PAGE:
There's a lot to love about Jennifer Lawrence. Although she may no longer be Hollywood's darling, one thing she isn't, is a coward.
The Hunger Games star recently published an essay entitled "Why Do I Make Less Than My Male Co‑Stars?" in which she discusses the gender inequality in her industry. Though she may not have enamoured herself to contemporaries in the process, the vast majority of us are fist pumping behind our screens because J Law had the balls for telling it like it is.
But she isn't stupid. She knows her "problems aren’t exactly relatable." She knows it's hard to feel sorry for someone as successful as her.
Many of us balk at the feminist label - Lawrence included - that in itself is part of the problem. We hate to speak too loudly, too forcefully because deep down, we aim to please. Ultimately we want to be remain sweet and likeable. Yes, even Jen Lawrence.
In the essay, she admits that she blamed herself when the Sony hack revealed the pay gap between actors and actresses. She blamed herself for backing down, for not negotiating her own deals as vigorously and unapologetically as male costars like Bradley Cooper.
So what held her back?
"I didn’t want to seem 'difficult' or 'spoiled,'" she writes. Like so many of us, she admits to this "lingering habit of trying to express our opinions in a certain way that doesn’t 'offend' or 'scare' men."
Well, I can tell you, Jen, that experience isn't limited to Hollywood. Those same dilemmas and double standards continue to dog working women in every industry, and I've been guilty of it myself.
If women simply speak in the same tone or manner as a man, they are blunt or bitchy, where the dude is "commended for being fierce and tactical."
Lawrence questions whether things would be different if she didn't happen to have a vagina. Probably... But at least now she has balls to go with it.
School lunches, how I loathe thee! Let me count the ways...
What if I told you that there was a way to get out of packing school lunches once and for all? There is, but there's a snag: you'll have to move to Boston.
Smart Lunches offers meal plans for the entire week or just a few select days. There's no minimum, and though there's a premium, how many of us would be willing to foot the bill just to get out of the lunchbox drudgery for a while?
Parents initially set out any food restrictions, allergies, likes and dislikes. The rest is up to the biz.
The menu changes daily, with "at least 50 entrees to cycle through," at a cost of around $6-7 apiece. And participating schools see 1-2 per cent of profits.
Founded by two moms in 2011, Smart Lunches knows how tedious lunch-making can be. And the idea is catching, with 200 schools signed up in several U.S. states.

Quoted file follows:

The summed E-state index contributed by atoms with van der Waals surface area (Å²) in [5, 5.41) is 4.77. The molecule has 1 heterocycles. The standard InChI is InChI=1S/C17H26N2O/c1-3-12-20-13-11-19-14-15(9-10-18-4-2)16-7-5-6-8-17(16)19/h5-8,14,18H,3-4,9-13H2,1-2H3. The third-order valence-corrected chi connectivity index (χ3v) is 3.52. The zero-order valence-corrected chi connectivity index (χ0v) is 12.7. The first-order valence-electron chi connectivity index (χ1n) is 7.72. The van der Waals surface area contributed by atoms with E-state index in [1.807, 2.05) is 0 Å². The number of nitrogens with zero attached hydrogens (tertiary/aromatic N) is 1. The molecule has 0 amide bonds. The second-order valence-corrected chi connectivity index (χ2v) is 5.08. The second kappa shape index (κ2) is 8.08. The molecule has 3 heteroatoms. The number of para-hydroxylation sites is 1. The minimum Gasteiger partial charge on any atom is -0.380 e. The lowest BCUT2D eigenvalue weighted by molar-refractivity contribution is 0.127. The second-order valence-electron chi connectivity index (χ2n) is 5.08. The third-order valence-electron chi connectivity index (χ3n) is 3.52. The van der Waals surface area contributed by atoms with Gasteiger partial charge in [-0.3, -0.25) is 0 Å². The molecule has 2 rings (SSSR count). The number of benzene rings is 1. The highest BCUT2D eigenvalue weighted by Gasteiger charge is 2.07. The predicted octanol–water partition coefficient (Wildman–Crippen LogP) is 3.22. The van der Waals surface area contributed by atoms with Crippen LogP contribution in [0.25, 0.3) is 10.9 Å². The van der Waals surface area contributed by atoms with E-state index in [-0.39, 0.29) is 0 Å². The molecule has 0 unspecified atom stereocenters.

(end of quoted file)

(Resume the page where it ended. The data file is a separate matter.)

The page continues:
For now the company only operates with private or independent schools, but hopes to eventually partner with public schools, too.
In fact, a similar program ran at my kid's last school. I won't lie. It wasn't a perfect arrangement. My son is/was a fussy eater, and sometimes even meals that were 'sure bets' came home uneaten because they tasted fractionally different than that to which he was accustomed.
And yet, even though we couldn't afford to take advantage every week, I can't tell you how giddy I was on the mornings I remembered that lunch was covered. Like a little brown bag fairy had answered my prayers!
These days, all I can do is look longingly at the school calendar and hold out for the next pizza day...
It's been 10 months since she gave birth to daughter Kaya, and actress Hayden Panettiere is coming out with some serious news. She's taken the spotlight - not for her role in Nashville, but for her real-life struggle with postpartum depression (PPD).
Unlike some celebrities, who would quietly go into hiding, posting cute, captioned Instagram photos, reps for Panettiere have released a statement announcing that she has voluntarily checked herself into a treatment centre for PPD.
"I can very much relate," said 26-year-old Panettiere in a previous interview about her character on Nashville. "It's something a lot of women experience. When [you are told] about postpartum depression, you think it's 'I feel negative feelings towards my child; I want to injure or hurt my child.' I've never, ever had those feelings. Some women do."
"But you don't realize how broad of a spectrum you can really experience that on. It's something that needs to be talked about. Women need to know that they're not alone, and that it does heal."
Panettiere went one further, to dispel some myths that PPD is simply caused by hormones. The depression is real, not something that's just "in her head." And anyone who's been through it knows you can't just shake off those feelings and simply enjoy your baby, as much as you'd like to.
For some reason, depression is hard to reconcile with this beautiful little bundle you've been given. Life is the truly greatest gift, and depression doesn't negate that fact.
Suffering from depression doesn't mean you harbour ill feelings toward your baby. It doesn't mean you regret having a child or that you don't or can't love your baby. It doesn't mean you are a 'refrigerator mom' whose infant will be damaged goods as a result of your mental health issues.
What it does mean is that you need extra care and understanding to get back to yourself. And you will get back to yourself, in time, and become the mother you want to be.
But the first step is to stop pretending everything is fine.
Thanks to Panettiere for making it that bit easier for other moms to admit they need help.
Image Source: WikiCommons